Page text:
Keywords: household income risk, social insurance policy, aggregate fluctuations
    JEL: D31 E24 J31
    Date: 2019
  9. By: Butschek, Sebastian (University of Cologne); Sauermann, Jan (SOFI, Stockholm University)
    Abstract: To estimate the causal effect of employment protection on firms' worker selection, we study a policy change that reduced dismissal costs for the employers of over a tenth of Sweden's workforce. Our difference-in-differences analysis of firms' hiring uses individual ability measures including estimated worker fixed effects and cognitive test scores. We find that the reform reduced minimum hire quality by 5% of a standard deviation, half of which we can attribute to firms' hiring becoming more selective. Our results help discriminate between existing theories, supporting the prediction that firms shift their hiring standards in response to changes in dismissal costs.
    Keywords: worker selection, screening, hiring standard, employment protection, dismissal costs
    JEL: M51 D22 J24 J38
    Date: 2019–04
  10. By: Dvorkin, Maximiliano (Federal Reserve Bank of St. Louis); Monge-Naranjo, Alexander (Federal Reserve Bank of St. Louis)
    Abstract: We develop a tractable dynamic Roy model in which workers choose occupations to maximize their lifetime utility. In our setting, a worker’s human capital is driven by his labor market choices, given idiosyncratic occupation-specific productivity shocks and the costs of switching occupations. We characterize the equilibrium assignment of workers to jobs and show that the resulting evolution of aggregate human capital across occupations ultimately determines the long-run rate of growth of the economy. We then use our model to quantitatively study the impact of labor-saving technical changes on workers’ occupational choices and on the economy’s income inequality, job polarization and long-run growth.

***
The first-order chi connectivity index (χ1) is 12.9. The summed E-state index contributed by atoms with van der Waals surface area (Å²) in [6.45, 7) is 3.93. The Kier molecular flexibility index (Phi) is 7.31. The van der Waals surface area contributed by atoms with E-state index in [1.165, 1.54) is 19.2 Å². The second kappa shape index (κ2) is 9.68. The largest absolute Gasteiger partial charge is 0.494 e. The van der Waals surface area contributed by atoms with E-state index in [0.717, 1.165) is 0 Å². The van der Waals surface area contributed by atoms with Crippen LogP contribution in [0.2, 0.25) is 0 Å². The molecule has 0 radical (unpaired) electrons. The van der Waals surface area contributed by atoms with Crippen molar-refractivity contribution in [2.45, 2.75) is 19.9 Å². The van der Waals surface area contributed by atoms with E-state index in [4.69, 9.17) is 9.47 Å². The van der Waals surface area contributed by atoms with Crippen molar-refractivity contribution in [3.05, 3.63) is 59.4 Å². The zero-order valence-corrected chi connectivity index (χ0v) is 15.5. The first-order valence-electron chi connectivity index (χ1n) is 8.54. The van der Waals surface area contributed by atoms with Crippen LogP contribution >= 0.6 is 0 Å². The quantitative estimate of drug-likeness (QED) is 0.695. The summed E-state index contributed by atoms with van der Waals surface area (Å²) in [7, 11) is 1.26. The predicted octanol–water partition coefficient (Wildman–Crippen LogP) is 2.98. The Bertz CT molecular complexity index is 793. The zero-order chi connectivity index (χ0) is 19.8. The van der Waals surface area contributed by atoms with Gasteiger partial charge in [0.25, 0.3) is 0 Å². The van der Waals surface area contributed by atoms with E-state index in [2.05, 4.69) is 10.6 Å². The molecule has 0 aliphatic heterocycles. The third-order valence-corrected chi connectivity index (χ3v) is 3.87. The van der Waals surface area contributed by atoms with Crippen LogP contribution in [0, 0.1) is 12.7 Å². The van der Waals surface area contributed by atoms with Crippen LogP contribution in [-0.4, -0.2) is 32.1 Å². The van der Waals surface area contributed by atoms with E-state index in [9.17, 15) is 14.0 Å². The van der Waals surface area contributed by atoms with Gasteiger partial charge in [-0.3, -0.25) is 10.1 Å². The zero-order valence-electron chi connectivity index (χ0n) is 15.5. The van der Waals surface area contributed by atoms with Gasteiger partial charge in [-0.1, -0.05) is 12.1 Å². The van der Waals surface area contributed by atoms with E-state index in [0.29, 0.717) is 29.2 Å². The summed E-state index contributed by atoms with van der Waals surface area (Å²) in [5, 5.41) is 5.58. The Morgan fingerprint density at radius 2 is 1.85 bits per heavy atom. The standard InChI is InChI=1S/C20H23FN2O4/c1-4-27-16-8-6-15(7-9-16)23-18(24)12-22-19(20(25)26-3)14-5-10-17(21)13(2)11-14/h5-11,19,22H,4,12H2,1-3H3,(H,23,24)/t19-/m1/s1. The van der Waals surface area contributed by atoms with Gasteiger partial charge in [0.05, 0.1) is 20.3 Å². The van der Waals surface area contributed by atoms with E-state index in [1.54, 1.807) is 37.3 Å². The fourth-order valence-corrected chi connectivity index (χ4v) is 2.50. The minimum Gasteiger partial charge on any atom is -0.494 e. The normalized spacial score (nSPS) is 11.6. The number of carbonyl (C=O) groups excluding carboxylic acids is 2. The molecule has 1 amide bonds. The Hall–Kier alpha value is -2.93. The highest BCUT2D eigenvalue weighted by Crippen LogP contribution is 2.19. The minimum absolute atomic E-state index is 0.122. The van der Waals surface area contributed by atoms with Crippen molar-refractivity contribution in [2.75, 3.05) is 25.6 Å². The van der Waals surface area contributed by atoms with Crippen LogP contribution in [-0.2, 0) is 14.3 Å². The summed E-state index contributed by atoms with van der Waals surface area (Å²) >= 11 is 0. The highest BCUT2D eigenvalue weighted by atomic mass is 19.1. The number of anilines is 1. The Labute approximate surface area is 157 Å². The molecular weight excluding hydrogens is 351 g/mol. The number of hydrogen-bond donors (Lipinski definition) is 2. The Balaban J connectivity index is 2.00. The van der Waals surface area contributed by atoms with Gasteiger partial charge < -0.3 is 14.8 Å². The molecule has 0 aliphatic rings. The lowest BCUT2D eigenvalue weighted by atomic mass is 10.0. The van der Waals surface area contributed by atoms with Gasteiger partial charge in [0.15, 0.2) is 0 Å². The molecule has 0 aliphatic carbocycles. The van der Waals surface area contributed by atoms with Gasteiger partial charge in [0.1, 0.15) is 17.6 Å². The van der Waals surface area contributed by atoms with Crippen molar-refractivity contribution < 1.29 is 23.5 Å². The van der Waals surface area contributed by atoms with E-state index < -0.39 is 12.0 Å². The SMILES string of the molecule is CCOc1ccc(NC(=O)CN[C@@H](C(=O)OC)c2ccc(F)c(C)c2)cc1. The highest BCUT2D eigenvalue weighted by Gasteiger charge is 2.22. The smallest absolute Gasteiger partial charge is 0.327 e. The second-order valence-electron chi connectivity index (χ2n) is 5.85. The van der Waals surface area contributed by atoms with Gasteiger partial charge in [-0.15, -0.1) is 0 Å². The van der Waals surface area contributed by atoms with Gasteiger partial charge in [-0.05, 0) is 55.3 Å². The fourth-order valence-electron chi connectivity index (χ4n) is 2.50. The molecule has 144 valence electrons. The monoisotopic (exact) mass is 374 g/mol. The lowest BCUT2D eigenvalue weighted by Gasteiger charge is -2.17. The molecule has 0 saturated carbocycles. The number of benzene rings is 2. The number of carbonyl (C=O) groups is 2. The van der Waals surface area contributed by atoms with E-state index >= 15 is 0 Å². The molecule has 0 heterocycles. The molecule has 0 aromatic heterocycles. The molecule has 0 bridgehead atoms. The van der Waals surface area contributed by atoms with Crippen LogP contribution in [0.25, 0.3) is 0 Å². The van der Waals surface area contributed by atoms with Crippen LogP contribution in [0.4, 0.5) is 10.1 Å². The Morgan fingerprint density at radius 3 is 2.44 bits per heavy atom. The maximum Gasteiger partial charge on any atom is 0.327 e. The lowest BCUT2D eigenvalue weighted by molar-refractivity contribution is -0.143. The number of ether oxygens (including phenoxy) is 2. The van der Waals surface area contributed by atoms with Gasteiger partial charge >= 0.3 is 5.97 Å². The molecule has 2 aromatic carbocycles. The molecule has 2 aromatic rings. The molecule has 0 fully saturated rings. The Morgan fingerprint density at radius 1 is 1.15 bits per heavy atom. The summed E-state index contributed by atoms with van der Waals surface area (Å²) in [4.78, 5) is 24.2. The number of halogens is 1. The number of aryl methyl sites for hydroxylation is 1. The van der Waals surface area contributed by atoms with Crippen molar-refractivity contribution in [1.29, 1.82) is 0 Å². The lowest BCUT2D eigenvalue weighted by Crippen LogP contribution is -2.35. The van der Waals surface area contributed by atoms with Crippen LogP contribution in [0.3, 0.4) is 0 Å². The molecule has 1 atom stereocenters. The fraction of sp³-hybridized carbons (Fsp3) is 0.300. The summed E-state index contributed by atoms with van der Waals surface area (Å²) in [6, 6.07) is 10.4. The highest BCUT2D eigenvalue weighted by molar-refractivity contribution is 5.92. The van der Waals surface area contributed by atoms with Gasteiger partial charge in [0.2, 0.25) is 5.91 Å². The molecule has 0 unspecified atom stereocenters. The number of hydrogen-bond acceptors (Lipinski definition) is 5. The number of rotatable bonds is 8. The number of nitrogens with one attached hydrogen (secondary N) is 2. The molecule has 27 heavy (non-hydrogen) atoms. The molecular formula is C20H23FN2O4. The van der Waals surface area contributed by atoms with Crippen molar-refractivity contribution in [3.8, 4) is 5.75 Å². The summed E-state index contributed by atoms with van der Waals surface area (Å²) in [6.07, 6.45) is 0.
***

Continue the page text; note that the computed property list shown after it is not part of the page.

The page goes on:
Keywords: Occupational Choice; Human Capital; Dynamics; Inequality; Endogenous Growth; General Equilibrium
    JEL: E24 J24 J31 J62
    Date: 2019–04–23
  11. By: Acemoglu, Daron (MIT); Restrepo, Pascual (Boston University)
    Abstract: We present a framework for understanding the effects of automation and other types of technological changes on labor demand, and use it to interpret changes in US employment over the recent past. At the center of our framework is the allocation of tasks to capital and labor – the task content of production. Automation, which enables capital to replace labor in tasks it was previously engaged in, shifts the task content of production against labor because of a displacement effect. As a result, automation always reduces the labor share in value added and may reduce labor demand even as it raises productivity. The effects of automation are counterbalanced by the creation of new tasks in which labor has a comparative advantage. The introduction of new tasks changes the task content of production in favor of labor because of a reinstatement effect, and always raises the labor share and labor demand. We show how the role of changes in the task content of production – due to automation and new tasks – can be inferred from industry-level data. Our empirical decomposition suggests that the slower growth of employment over the last three decades is accounted for by an acceleration in the displacement effect, especially in manufacturing, a weaker reinstatement effect, and slower growth of productivity than in previous decades.
    Keywords: automation, displacement effect, labor demand, inequality, productivity, reinstatement effect, tasks, technology, wages
    JEL: J23 J24
    Date: 2019–04
  12. By: Marchand, Joseph (University of Alberta, Department of Economics); Weber, Jeremy (University of Pittsburgh)
    Abstract: Whether improved local economic conditions lead to better student outcomes is theoretically ambiguous and will depend on how schools use additional revenues and how students and teachers respond to rising private sector wages. The Texas boom in shale oil and gas drilling, with its large and localized effects on wages and the tax base, provides a unique opportunity to address this question that spans the areas of education, labor markets, and public finance. An empirical approach using variation in shale geology across school districts shows that the boom reduced test scores and student attendance, despite tripling the local tax base and creating a revenue windfall. Schools spent additional revenue on capital projects and debt service, but not on teachers. As the gap between teacher wages and private sector wages grew, so did teacher turnover and the percentage of inexperienced teachers, which helps explain the decline in student achievement. Changes in student composition did not account for the achievement decline but instead helped to moderate it. The findings illustrate the potential value of using revenue growth to retain teachers in times of rising private sector wages.